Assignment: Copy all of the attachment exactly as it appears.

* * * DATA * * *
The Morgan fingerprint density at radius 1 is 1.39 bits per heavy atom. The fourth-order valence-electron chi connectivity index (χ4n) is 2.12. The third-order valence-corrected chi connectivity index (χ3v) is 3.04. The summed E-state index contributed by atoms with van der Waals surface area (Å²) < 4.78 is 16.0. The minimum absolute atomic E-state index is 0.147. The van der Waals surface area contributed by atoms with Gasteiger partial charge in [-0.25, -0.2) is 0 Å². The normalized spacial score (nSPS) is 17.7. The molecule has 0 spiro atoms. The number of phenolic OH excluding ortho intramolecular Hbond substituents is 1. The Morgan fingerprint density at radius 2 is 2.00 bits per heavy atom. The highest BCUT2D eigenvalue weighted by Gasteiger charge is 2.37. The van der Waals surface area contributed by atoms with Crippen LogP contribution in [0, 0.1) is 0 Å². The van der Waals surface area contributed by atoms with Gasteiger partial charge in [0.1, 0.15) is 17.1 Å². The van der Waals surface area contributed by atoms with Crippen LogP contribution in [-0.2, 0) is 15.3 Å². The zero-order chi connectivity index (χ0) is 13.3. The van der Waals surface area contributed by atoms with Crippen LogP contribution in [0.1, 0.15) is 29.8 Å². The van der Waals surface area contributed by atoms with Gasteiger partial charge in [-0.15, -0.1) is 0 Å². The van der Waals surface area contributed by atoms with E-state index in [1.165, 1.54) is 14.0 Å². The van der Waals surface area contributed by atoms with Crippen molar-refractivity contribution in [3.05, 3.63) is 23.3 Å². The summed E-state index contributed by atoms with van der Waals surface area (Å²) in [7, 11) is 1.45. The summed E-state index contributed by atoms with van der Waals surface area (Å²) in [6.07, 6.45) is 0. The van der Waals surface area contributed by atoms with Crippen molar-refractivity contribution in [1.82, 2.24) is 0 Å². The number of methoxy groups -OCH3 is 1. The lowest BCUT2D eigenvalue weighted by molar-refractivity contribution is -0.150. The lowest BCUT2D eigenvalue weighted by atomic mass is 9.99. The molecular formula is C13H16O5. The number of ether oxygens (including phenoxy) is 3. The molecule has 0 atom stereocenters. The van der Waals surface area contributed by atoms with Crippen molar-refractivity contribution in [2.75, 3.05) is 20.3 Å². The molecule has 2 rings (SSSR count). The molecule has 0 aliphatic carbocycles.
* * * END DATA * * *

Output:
The Morgan fingerprint density at radius 1 is 1.39 bits per heavy atom. The fourth-order valence-electron chi connectivity index (χ4n) is 2.12. The third-order valence-corrected chi connectivity index (χ3v) is 3.04. The summed E-state index contributed by atoms with van der Waals surface area (Å²) < 4.78 is 16.0. The minimum absolute atomic E-state index is 0.147. The van der Waals surface area contributed by atoms with Gasteiger partial charge in [-0.25, -0.2) is 0 Å². The normalized spacial score (nSPS) is 17.7. The molecule has 0 spiro atoms. The number of phenolic OH excluding ortho intramolecular Hbond substituents is 1. The Morgan fingerprint density at radius 2 is 2.00 bits per heavy atom. The highest BCUT2D eigenvalue weighted by Gasteiger charge is 2.37. The van der Waals surface area contributed by atoms with Crippen LogP contribution in [0, 0.1) is 0 Å². The van der Waals surface area contributed by atoms with Gasteiger partial charge in [0.1, 0.15) is 17.1 Å². The van der Waals surface area contributed by atoms with Crippen LogP contribution in [-0.2, 0) is 15.3 Å². The zero-order chi connectivity index (χ0) is 13.3. The van der Waals surface area contributed by atoms with Crippen LogP contribution in [0.1, 0.15) is 29.8 Å². The van der Waals surface area contributed by atoms with Gasteiger partial charge in [-0.15, -0.1) is 0 Å². The van der Waals surface area contributed by atoms with E-state index in [1.165, 1.54) is 14.0 Å². The van der Waals surface area contributed by atoms with Crippen molar-refractivity contribution in [3.05, 3.63) is 23.3 Å². The summed E-state index contributed by atoms with van der Waals surface area (Å²) in [7, 11) is 1.45. The summed E-state index contributed by atoms with van der Waals surface area (Å²) in [6.07, 6.45) is 0. The van der Waals surface area contributed by atoms with Crippen molar-refractivity contribution in [1.82, 2.24) is 0 Å². The number of methoxy groups -OCH3 is 1. The lowest BCUT2D eigenvalue weighted by molar-refractivity contribution is -0.150. The lowest BCUT2D eigenvalue weighted by atomic mass is 9.99. The molecular formula is C13H16O5. The number of ether oxygens (including phenoxy) is 3. The molecule has 0 atom stereocenters. The van der Waals surface area contributed by atoms with Crippen molar-refractivity contribution in [2.75, 3.05) is 20.3 Å². The molecule has 2 rings (SSSR count). The molecule has 0 aliphatic carbocycles.